Blackthorn Club gives Davenport chance to come home

Joe Avento • Apr 9, 2017 at 4:33 PM

Golf has taken Mike Davenport away from his hometown for the better part of two decades, but he’s back and excited about his new job.

Davenport was recently hired as the head golf professional at Blackthorn Club and just finished his first week on the job.

“It’s great to be back,” said Davenport, who spent the last 16 years as a pro at Reynolds Plantation, an upscale club with six courses about 80 miles east of Atlanta. “It’s been a long time.”

Davenport grew up in Johnson City and played golf at Science Hill High School. He was the runner-up at the 1992 TSSAA state tournament, losing in a playoff to Josh Gregory of Memphis Christian Brothers.

Davenport’s golf exploits earned him a scholarship at Wofford College, where he was a teammate of PGA Tour player William McGirt, who contended in the Masters over the weekend.

After graduating from Wofford, Davenport spent some time as an assistant pro in Greensboro, North Carolina, before being hired at Reynolds Plantation. He was promoted to head pro at the development’s Oconee Course in 2007.

“It was great,” Davenport said. “You have six golf courses. We actually built the hotel in my second year there. You learn a lot as a golf professional there.”

Davenport wasn’t looking to leave Georgia, but when Graham Enloe, Blackthorn’s pro, left the golf business, he had a chance to come home.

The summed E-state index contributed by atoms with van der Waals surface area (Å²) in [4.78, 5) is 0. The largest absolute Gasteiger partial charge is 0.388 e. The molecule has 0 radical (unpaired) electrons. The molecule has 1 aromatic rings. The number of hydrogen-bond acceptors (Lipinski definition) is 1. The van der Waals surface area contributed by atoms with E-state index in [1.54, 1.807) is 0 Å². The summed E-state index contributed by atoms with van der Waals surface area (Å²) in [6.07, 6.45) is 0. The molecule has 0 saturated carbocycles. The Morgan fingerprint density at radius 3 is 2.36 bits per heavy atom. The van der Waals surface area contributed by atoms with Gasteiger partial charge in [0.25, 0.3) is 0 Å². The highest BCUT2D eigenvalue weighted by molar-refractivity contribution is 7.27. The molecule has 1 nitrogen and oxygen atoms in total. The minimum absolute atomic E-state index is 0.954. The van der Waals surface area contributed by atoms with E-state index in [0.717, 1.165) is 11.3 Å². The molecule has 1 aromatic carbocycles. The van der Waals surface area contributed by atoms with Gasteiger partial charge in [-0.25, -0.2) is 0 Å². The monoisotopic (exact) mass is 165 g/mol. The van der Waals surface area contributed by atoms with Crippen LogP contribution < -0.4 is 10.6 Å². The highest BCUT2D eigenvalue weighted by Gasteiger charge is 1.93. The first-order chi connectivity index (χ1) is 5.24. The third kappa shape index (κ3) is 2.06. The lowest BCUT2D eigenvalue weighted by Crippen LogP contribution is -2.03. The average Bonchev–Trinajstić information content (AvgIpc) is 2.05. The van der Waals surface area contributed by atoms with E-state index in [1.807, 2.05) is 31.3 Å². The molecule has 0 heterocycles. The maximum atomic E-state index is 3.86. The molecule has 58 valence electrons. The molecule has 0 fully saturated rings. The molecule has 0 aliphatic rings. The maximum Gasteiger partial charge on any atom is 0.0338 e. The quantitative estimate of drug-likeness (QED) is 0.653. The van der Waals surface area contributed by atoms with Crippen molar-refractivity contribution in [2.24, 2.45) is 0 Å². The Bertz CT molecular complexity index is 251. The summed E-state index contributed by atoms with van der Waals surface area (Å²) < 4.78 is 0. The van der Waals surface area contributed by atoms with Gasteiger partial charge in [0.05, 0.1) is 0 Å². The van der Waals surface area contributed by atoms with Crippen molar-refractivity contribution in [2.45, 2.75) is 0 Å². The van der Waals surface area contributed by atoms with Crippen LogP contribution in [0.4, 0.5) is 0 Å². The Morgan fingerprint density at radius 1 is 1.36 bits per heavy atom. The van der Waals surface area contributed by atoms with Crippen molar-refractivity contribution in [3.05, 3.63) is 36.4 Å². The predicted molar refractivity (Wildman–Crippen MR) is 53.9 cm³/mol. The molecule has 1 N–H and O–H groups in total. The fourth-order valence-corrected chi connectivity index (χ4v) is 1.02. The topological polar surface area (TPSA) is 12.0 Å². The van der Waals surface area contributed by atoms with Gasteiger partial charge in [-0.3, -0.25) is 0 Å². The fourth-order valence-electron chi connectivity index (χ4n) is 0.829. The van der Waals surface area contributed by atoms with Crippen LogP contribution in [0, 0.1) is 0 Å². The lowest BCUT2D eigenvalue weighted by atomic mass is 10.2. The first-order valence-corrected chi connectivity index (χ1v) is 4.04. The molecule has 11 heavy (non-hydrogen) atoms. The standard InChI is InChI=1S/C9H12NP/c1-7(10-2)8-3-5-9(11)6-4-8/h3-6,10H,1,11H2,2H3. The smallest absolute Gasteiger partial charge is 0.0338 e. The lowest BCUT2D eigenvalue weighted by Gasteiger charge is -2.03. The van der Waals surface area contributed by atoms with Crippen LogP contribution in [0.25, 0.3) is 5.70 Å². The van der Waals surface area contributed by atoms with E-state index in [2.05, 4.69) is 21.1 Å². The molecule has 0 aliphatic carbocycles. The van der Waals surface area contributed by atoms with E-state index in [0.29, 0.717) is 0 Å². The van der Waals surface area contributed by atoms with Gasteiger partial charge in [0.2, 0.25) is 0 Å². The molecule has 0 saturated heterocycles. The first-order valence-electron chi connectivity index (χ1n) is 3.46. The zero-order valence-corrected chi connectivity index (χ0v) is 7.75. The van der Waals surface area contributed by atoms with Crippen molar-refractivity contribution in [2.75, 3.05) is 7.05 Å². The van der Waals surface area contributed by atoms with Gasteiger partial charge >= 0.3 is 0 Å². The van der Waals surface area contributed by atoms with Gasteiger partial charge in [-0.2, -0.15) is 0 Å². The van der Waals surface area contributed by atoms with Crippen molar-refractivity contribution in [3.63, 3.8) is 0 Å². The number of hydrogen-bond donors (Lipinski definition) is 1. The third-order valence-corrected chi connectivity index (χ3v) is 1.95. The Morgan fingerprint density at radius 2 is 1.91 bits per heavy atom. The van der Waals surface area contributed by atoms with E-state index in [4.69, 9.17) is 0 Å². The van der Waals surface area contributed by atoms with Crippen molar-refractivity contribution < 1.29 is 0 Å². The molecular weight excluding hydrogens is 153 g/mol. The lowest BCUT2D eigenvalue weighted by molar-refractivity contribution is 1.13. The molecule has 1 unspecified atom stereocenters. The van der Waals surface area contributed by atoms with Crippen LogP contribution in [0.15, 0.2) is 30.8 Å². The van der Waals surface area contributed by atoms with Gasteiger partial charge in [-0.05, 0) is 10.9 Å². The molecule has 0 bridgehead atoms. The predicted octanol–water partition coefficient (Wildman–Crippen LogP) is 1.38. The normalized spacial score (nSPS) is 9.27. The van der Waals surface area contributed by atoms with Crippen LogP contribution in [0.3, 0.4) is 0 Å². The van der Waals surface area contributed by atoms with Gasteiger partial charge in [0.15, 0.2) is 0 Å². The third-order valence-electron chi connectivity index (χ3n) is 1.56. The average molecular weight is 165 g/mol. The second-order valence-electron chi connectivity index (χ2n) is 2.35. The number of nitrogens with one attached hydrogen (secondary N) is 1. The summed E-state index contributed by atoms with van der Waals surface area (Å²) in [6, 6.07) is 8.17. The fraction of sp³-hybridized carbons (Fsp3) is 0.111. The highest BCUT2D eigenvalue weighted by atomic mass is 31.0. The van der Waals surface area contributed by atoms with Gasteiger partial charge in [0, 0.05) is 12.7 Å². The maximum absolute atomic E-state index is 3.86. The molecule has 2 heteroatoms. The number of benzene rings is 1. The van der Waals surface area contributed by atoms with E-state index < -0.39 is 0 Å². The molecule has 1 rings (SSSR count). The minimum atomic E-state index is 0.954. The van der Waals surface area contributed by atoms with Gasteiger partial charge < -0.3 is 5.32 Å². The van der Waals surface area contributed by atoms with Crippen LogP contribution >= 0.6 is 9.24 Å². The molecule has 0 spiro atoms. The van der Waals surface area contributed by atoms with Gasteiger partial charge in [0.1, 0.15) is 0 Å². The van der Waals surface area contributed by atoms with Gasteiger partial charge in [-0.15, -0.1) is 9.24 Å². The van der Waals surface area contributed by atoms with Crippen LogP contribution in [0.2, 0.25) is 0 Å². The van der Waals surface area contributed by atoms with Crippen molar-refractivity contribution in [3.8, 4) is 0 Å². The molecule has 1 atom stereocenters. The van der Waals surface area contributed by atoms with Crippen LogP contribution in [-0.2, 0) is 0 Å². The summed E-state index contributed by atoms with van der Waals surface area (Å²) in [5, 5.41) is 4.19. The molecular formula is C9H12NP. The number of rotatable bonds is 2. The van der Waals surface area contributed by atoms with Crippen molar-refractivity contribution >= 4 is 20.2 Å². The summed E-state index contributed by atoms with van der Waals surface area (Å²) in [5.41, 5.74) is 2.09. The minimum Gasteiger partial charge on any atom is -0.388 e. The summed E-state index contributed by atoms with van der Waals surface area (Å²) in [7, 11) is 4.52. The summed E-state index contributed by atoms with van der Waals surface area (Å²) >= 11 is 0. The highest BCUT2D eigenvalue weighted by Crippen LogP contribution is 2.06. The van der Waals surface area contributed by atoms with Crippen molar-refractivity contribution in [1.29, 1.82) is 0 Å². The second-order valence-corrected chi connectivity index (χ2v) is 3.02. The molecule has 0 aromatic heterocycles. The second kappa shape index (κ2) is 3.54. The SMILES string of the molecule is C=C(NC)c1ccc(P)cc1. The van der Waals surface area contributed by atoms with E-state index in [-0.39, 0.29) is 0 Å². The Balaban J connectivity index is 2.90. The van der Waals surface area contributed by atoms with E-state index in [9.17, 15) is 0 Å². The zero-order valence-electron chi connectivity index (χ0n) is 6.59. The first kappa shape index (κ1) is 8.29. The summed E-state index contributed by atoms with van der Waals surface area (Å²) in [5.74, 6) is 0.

“I was definitely happy where I was, but the ability to come back home and be close to mom and dad, it was a good opportunity for me,” he said.

The idea of working at Blackthorn Club was appealing to Davenport, he says, because it gives him a chance to “get back to what I got into the golf business for.”

“This is more of the roots of what a golf professional does,” he said. “Being able to teach and play a little golf with the members.

“I’m a people person. I enjoy not having a desk job. I enjoy being out and about, being visible, talking to the members and helping them enjoy the golfing experience.”

Davenport was drawn to the job, in part, by the course at Blackthorn. The challenging championship Arthur Hills-designed layout with smooth and fast greens has been the site of the Bank of Tennessee Intercollegiate at Blackthorn. Many college players who have competed here have gone on to win major championships as professionals. In addition, the course has been the site of many statewide events through the years.

“It’s a great golf course, first of all, a great facility,” Davenport said. “There’s good, solid membership. I’m going to enjoy interacting and bringing in some new ideas.”

Davenport and his wife, Elizabeth, have two sons, in second and fifth grades, so he’s interested in junior golf as well. That’s how he got his start in the sport that would become his life’s work, learning the game as a kid.

“It’s been something I’ve done since I was 8 years old,” he says. “Golf has always been a huge part of my life.”

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